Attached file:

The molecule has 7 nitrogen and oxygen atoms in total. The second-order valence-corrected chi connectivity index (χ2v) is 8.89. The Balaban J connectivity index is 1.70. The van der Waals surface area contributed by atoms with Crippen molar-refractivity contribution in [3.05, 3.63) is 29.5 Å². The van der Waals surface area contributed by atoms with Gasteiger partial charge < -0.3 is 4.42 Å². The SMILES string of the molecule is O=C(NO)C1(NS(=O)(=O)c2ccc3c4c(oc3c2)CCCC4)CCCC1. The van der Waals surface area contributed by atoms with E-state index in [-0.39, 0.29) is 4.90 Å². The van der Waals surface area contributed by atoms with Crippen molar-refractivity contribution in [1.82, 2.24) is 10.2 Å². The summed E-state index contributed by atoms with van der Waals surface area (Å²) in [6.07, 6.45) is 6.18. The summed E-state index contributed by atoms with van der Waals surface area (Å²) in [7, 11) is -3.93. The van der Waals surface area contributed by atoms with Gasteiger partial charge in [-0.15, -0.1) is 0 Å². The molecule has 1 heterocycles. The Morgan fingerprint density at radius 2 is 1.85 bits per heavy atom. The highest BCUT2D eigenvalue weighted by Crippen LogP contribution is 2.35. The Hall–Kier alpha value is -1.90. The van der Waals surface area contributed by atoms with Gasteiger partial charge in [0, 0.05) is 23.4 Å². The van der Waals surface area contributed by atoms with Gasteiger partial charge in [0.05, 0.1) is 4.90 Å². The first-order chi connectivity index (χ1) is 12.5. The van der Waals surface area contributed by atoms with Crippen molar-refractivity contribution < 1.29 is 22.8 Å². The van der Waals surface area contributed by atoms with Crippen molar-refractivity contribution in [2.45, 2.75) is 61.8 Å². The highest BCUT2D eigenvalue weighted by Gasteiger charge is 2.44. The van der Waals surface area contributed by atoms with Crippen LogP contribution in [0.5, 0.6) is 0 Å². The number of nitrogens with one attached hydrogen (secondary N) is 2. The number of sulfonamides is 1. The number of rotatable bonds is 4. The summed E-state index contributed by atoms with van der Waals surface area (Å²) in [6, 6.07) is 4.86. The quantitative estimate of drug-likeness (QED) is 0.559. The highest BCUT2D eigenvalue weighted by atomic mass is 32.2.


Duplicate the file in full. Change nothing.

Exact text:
The molecule has 7 nitrogen and oxygen atoms in total. The second-order valence-corrected chi connectivity index (χ2v) is 8.89. The Balaban J connectivity index is 1.70. The van der Waals surface area contributed by atoms with Crippen molar-refractivity contribution in [3.05, 3.63) is 29.5 Å². The van der Waals surface area contributed by atoms with Gasteiger partial charge < -0.3 is 4.42 Å². The SMILES string of the molecule is O=C(NO)C1(NS(=O)(=O)c2ccc3c4c(oc3c2)CCCC4)CCCC1. The van der Waals surface area contributed by atoms with E-state index in [-0.39, 0.29) is 4.90 Å². The van der Waals surface area contributed by atoms with Crippen molar-refractivity contribution in [1.82, 2.24) is 10.2 Å². The summed E-state index contributed by atoms with van der Waals surface area (Å²) in [6.07, 6.45) is 6.18. The summed E-state index contributed by atoms with van der Waals surface area (Å²) in [7, 11) is -3.93. The van der Waals surface area contributed by atoms with Gasteiger partial charge in [-0.15, -0.1) is 0 Å². The molecule has 1 heterocycles. The Morgan fingerprint density at radius 2 is 1.85 bits per heavy atom. The highest BCUT2D eigenvalue weighted by Crippen LogP contribution is 2.35. The Hall–Kier alpha value is -1.90. The van der Waals surface area contributed by atoms with Gasteiger partial charge in [0, 0.05) is 23.4 Å². The van der Waals surface area contributed by atoms with Gasteiger partial charge in [0.05, 0.1) is 4.90 Å². The first-order chi connectivity index (χ1) is 12.5. The van der Waals surface area contributed by atoms with Crippen molar-refractivity contribution < 1.29 is 22.8 Å². The van der Waals surface area contributed by atoms with Crippen molar-refractivity contribution in [2.45, 2.75) is 61.8 Å². The highest BCUT2D eigenvalue weighted by Gasteiger charge is 2.44. The van der Waals surface area contributed by atoms with Crippen LogP contribution in [0.5, 0.6) is 0 Å². The number of nitrogens with one attached hydrogen (secondary N) is 2. The number of sulfonamides is 1. The number of rotatable bonds is 4. The summed E-state index contributed by atoms with van der Waals surface area (Å²) in [6, 6.07) is 4.86. The quantitative estimate of drug-likeness (QED) is 0.559. The highest BCUT2D eigenvalue weighted by atomic mass is 32.2.